6 Buddhist Sayings to Live By ~ Part 1 | 3 . 10 . 20

Life is Tough. Here Are Six Ways to Deal With It

-Norman Fischer

While trying to avoid difficulty may be natural and understandable, it actually doesn’t work. We think it makes sense to protect ourselves from pain, but our self-protection ends up causing us deeper pain. We think we have to hold on to what we have, but our very holding on causes us to lose what we have. We’re attached to what we like and try to avoid what we don’t like, but we can’t keep the attractive object and we can’t avoid the unwanted object. So, counterintuitive though it may be, avoiding life’s difficulties is actually not the path of least resistance; it is a dangerous way to live. If you want to have a full and happy life, in good times and bad, you have to get used to the idea that facing misfortune squarely is better than trying to escape from it.
This is not a matter of grimly focusing on life’s difficulties. It is simply the smoothest possible approach to happiness. Of course, when we can prevent difficulty, we do it. The world may be upside down, but we still have to live in this upside-down world, and we have to be practical on its terms. The teaching on transforming bad circumstances into the path doesn’t deny that. What it addresses is the underlying attitude of anxiety, fear, and narrow-mindedness that makes our lives unhappy, fearful, and small.
Transforming bad circumstances into the path is associated with the practice of patience. There are six mind-training (lojong) slogans connected with this:
One—Turn all mishaps into the path. Two—Drive all blames into one. Three—Be grateful to everyone. Four—See confusion as buddha and practice emptiness. Five­—Do good, avoid evil, appreciate your lunacy, pray for help. Six—Whatever you meet is the path.

  1. Turn All Mishaps Into the Path
    The first slogan, Turn all mishaps into the path, sounds at first blush completely impossible. How would you do that? When things go alright we are cheerful—we feel good and have positive spiritual feelings—but as soon as bad things start happening, we get depressed, we fall apart, or, at the very best, we hang on and cope. We certainly do not transform our mishaps into the path. And why would we want to? We don’t want the mishaps to be there; we want them gone as soon as possible.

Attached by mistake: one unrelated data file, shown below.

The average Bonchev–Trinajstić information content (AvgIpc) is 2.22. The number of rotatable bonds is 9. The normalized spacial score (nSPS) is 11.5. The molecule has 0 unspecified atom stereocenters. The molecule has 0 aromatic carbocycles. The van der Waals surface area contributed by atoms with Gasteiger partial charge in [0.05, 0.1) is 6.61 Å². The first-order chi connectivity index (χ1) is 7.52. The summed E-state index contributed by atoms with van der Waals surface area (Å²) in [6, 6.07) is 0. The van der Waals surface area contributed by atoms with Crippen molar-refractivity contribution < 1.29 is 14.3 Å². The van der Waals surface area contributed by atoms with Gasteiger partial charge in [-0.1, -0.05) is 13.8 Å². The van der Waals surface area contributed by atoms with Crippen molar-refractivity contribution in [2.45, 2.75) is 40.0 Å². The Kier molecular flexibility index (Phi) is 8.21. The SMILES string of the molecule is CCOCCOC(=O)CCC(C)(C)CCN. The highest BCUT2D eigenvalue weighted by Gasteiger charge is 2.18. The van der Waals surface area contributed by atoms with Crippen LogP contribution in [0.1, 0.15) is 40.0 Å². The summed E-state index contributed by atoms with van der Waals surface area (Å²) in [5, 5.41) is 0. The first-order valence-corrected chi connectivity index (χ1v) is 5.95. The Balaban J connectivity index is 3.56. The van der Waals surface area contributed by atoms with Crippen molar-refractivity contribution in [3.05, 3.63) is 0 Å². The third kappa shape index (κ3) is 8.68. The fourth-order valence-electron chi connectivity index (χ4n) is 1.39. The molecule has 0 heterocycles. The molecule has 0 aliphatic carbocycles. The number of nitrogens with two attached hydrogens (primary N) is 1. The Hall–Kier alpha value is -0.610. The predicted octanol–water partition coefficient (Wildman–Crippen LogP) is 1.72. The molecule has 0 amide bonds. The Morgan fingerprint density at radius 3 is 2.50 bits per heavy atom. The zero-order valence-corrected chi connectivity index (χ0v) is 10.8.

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    We are not talking about miracles. We are talking about training the mind.
    Yet, the slogan tells us, we can turn all of this into the path. We do that by practicing patience, my all-time favorite spiritual quality. Patience is the capacity to welcome difficulty when it comes, with a spirit of strength, endurance, forbearance, and dignity rather than fear, anxiety, and avoidance. None of us likes to be oppressed or defeated, yet if we can endure oppression and defeat with strength, without whining, we are ennobled by it. Patience makes this possible. In our culture, we think of patience as passive and unglamorous; other qualities like love or compassion or insight are much more popular. But when tough times cause our love to fray into annoyance, our compassion to be overwhelmed by our fear, and our insight to evaporate, then patience begins to make sense. To me it is the most substantial, most serviceable, and most reliable of all spiritual qualities. Without it, all other qualities are shaky.
    The practice of patience is simple enough. When difficulty arises, notice the obvious and not so obvious ways we try to avoid it—the things we say and do, the subtle ways in which our very bodies recoil and clench when some- one says or does something to us that we don’t like.
    To practice patience is to notice these things and be fiercely present with them (taking a breath helps; returning to mindfulness of the body helps) rather than reacting to them. We catch ourselves running away and we reverse course, turning toward our afflictive emotions, understanding that they are natural in these circumstances—and that avoiding them won’t work. We forestall our flailing around with these emotions and instead allow them to be present with dignity. We forgive ourselves for having them, we forgive (at least provisionally) whoever we might be blaming for our difficulties, and with that spontaneous forgive- ness comes a feeling of relief and even gratitude.